Container Gardening 102: Exposure
Probably one of the most frequently asked questions we get at the garden center—and frankly, one of the most important—is about sunlight. While it can be easy as pie to find the right plants to suit some spots in your yard, others seem to be made to kill everything that is planted there. And like picking bridesmaids’ dresses, once you finally find something that works, you feel stuck with that choice simply because it took so long to choose. But, it doesn’t need to be that way!
Think of our garden center like the UN of plants. Everything you see on our shelves has been pulled from all over the globe, and a deep jungle native can often be found right next to a desert dweller.
Planning Your Garden
Before you head out to the garden center, take a stroll outside and have a good look at where you want your container to live. Take note of when the sun shines, how bright it is, and other things to note, like whether the white siding of your home reflects heat over the space or whether a large water feature may counteract the harsh sun with some added moisture.
Generally speaking, the most intense sunlight your garden will see will be between 3 and 5 PM. If your spot sees the sun from dawn until noon, but not again until the evening (perhaps with a large, southwest-facing tree nearby), you can happily plant part shade or even full shade plants! However, if your space only sees the sun between 2 and 5 PM (maybe there’s a gap between the houses), plants that prefer the shade will burn up. These spots tend to be the trickiest since full-sun plants won’t get as much as they need.
If the plant tag says “full shade” or shows a cloud and no sun, it’s going to need plenty of shelter from the sun. These plants can come from all over, but tend to come from deep forests or jungles where little sunlight breaks through the canopy to the ground.
Regardless of whether the tag actually says “full shade,” though, it’s important to remember that all plants need the sun to survive. It’s not the actual light they are looking to hide from, but rather the intensity of the exposure they need protection from. New Guinea Impatiens may claim to be darkness dwellers, but given enough humidity, they have been known to grow in south-facing spots with ease! In the end, it’s all about testing the waters—or, rather, the sun rays—and figuring out what grows best in the different spots in your garden.
Something to remember, though: when planting full shade plants, you’re going to want to find a spot that has both shelter from the sun and air circulation. It can be tricky to find that combo, but it’s important for preventing powdery mildew from setting in.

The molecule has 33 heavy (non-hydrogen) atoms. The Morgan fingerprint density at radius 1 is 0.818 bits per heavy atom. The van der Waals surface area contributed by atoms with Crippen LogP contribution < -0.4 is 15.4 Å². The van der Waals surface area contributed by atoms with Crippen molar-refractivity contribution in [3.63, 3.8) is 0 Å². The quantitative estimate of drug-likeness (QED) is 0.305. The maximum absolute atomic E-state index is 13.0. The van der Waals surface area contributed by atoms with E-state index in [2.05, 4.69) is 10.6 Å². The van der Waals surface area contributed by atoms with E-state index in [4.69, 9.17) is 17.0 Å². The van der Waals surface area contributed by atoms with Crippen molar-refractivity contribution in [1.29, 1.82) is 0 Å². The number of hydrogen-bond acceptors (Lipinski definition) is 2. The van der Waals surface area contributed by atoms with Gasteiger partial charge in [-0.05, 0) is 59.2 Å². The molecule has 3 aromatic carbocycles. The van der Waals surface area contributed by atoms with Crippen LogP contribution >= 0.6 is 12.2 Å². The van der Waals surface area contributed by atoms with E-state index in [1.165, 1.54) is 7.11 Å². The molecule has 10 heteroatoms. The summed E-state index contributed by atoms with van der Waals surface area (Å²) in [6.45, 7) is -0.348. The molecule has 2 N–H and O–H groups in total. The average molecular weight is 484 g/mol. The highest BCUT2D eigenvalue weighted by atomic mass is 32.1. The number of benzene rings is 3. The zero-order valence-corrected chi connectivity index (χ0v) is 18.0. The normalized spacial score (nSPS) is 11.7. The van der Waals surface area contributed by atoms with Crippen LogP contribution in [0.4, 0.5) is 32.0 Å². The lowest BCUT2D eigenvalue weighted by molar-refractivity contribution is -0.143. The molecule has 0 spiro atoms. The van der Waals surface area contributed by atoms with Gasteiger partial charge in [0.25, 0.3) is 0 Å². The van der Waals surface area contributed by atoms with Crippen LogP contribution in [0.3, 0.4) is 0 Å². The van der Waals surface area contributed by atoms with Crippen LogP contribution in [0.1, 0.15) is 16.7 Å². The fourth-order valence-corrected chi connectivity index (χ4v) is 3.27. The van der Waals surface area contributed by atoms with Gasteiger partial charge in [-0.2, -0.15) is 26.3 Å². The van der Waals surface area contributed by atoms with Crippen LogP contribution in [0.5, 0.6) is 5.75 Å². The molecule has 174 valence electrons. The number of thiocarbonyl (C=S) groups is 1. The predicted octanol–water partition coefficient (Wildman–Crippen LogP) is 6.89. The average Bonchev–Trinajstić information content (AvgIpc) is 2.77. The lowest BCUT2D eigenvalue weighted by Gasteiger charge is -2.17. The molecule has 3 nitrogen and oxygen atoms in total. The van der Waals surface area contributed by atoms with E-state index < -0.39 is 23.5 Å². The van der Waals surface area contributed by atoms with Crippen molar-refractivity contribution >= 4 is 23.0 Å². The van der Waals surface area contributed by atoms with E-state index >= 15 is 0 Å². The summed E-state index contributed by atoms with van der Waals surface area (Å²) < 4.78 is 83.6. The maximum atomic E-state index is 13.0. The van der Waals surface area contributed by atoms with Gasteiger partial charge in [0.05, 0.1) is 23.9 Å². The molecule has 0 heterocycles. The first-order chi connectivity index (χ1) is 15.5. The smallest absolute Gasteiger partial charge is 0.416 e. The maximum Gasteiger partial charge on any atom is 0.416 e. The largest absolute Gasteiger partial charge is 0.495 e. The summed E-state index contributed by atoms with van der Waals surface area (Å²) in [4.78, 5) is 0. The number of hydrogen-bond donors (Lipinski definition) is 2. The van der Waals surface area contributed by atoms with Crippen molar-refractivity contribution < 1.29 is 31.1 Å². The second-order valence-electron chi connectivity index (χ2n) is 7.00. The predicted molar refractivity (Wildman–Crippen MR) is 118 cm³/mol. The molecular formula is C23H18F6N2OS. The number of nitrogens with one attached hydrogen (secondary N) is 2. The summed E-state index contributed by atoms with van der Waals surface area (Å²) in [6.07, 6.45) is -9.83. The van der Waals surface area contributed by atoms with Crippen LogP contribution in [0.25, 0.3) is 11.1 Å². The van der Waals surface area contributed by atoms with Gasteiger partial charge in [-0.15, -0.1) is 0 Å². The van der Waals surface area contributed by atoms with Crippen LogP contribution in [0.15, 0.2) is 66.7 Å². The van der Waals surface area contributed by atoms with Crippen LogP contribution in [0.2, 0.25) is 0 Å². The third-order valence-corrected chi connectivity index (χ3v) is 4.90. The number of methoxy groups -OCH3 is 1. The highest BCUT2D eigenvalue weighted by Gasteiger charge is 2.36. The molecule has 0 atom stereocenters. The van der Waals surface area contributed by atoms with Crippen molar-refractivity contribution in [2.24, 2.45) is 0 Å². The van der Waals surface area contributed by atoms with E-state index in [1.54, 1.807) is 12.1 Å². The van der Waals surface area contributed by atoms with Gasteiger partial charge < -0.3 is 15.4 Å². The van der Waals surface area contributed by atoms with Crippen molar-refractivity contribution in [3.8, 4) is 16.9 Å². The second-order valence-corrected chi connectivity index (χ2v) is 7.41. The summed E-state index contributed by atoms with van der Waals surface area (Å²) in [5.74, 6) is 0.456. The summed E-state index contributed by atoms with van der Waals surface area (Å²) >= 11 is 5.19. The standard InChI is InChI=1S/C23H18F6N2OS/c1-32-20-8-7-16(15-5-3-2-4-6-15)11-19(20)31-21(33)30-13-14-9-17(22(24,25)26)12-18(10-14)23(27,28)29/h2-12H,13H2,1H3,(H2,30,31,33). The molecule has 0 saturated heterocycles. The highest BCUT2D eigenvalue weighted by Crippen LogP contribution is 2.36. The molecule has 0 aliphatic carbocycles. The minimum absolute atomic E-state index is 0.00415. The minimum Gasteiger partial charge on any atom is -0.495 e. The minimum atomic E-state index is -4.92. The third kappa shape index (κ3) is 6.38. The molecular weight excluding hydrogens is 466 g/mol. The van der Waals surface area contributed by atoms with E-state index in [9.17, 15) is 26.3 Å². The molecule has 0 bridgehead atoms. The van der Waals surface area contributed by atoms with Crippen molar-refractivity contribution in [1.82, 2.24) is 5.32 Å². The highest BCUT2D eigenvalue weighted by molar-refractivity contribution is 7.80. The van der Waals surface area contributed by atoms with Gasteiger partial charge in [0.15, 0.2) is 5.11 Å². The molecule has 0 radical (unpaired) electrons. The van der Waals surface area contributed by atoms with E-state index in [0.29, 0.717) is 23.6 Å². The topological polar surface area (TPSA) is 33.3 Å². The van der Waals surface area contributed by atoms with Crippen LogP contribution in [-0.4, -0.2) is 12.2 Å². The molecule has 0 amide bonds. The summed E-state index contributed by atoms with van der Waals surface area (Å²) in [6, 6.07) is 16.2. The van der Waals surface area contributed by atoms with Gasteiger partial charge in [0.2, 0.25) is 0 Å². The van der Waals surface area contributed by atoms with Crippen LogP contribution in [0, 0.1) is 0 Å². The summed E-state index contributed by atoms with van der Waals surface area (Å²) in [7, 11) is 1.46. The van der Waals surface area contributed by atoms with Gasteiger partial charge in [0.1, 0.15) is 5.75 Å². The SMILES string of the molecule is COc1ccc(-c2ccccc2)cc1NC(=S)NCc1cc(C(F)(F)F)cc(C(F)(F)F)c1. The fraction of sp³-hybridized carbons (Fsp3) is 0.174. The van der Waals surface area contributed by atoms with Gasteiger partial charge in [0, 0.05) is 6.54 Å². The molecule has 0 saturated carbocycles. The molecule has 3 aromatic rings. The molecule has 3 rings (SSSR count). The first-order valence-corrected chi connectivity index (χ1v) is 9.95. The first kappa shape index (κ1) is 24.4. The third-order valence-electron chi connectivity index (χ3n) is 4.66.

If the plant tag says “partial sun” or shows a cloud with the sun peeking out, the best spot to place this plant is a spot with morning exposure. Partial sun doesn’t mean sun only covering part of the plant, it means that the plant will still need a good amount of light, but just can’t stand to sit through the heat of the afternoon sun.
Dappled afternoon sun works well, too, and we find planting by a tree that will filter the sun works great! Another way to get this dappling effect would be to plant on the north side of a bigger full-sun-lover, who’ll keep your more sunburn-prone plant protected.
If the plant tag says “full sun” or shows a bright, bold, uncovered sun, this means you’ve got a plant that needs a minimum of 6 hours of good sun exposure for best performance. Even just slightly less than that and you may start to see it’s originally compact and beautiful shape turning leggy and pale pretty quickly as it desperately seeks out more sun.
One of the best things about full sun plants is that many of them are also drought-tolerant. This makes them great choices for decks or patios that face south, or even next to a white siding that reflects the sun. They won’t mind if their soil dries out a little more quickly in these areas.
When putting together containers, picking your spot is just as important as picking your plants. Without the right conditions, your plants can suffer and you’ll end up with a pot that is a little more ‘lack’ than ‘lustre’. With a little exposure know-how and proper planning, though, you can have a yard filled with beautiful, blooming containers all season long without any sunburn in sight!